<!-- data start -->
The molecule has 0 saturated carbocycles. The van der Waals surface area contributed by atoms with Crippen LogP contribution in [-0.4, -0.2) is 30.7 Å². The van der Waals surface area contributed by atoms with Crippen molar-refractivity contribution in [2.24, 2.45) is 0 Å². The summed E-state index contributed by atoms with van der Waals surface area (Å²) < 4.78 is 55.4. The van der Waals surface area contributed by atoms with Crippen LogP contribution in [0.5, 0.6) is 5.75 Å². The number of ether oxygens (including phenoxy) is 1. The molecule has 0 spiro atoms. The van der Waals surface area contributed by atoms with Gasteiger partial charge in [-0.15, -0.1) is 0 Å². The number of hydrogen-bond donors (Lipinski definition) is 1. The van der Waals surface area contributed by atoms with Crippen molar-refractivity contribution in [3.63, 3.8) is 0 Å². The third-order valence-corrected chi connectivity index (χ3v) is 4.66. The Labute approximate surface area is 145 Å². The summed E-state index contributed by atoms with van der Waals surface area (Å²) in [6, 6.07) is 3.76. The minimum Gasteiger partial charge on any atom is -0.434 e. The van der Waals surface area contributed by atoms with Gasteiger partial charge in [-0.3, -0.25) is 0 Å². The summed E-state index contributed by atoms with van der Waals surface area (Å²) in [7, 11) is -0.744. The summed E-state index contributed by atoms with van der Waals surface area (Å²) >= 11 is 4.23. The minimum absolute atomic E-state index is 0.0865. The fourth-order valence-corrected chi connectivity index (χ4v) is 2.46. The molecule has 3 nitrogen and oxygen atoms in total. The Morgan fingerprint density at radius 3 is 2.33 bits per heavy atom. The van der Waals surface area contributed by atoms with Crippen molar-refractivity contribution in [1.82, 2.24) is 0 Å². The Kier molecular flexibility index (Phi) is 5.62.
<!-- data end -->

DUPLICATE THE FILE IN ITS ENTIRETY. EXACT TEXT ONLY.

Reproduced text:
The molecule has 0 saturated carbocycles. The van der Waals surface area contributed by atoms with Crippen LogP contribution in [-0.4, -0.2) is 30.7 Å². The van der Waals surface area contributed by atoms with Crippen molar-refractivity contribution in [2.24, 2.45) is 0 Å². The summed E-state index contributed by atoms with van der Waals surface area (Å²) < 4.78 is 55.4. The van der Waals surface area contributed by atoms with Crippen LogP contribution in [0.5, 0.6) is 5.75 Å². The number of ether oxygens (including phenoxy) is 1. The molecule has 0 spiro atoms. The van der Waals surface area contributed by atoms with Gasteiger partial charge in [-0.15, -0.1) is 0 Å². The number of hydrogen-bond donors (Lipinski definition) is 1. The van der Waals surface area contributed by atoms with Crippen molar-refractivity contribution in [3.63, 3.8) is 0 Å². The third-order valence-corrected chi connectivity index (χ3v) is 4.66. The Labute approximate surface area is 145 Å². The summed E-state index contributed by atoms with van der Waals surface area (Å²) in [6, 6.07) is 3.76. The minimum Gasteiger partial charge on any atom is -0.434 e. The van der Waals surface area contributed by atoms with Gasteiger partial charge in [-0.3, -0.25) is 0 Å². The summed E-state index contributed by atoms with van der Waals surface area (Å²) in [7, 11) is -0.744. The summed E-state index contributed by atoms with van der Waals surface area (Å²) >= 11 is 4.23. The minimum absolute atomic E-state index is 0.0865. The fourth-order valence-corrected chi connectivity index (χ4v) is 2.46. The molecule has 3 nitrogen and oxygen atoms in total. The Morgan fingerprint density at radius 3 is 2.33 bits per heavy atom. The van der Waals surface area contributed by atoms with Crippen molar-refractivity contribution in [1.82, 2.24) is 0 Å². The Kier molecular flexibility index (Phi) is 5.62.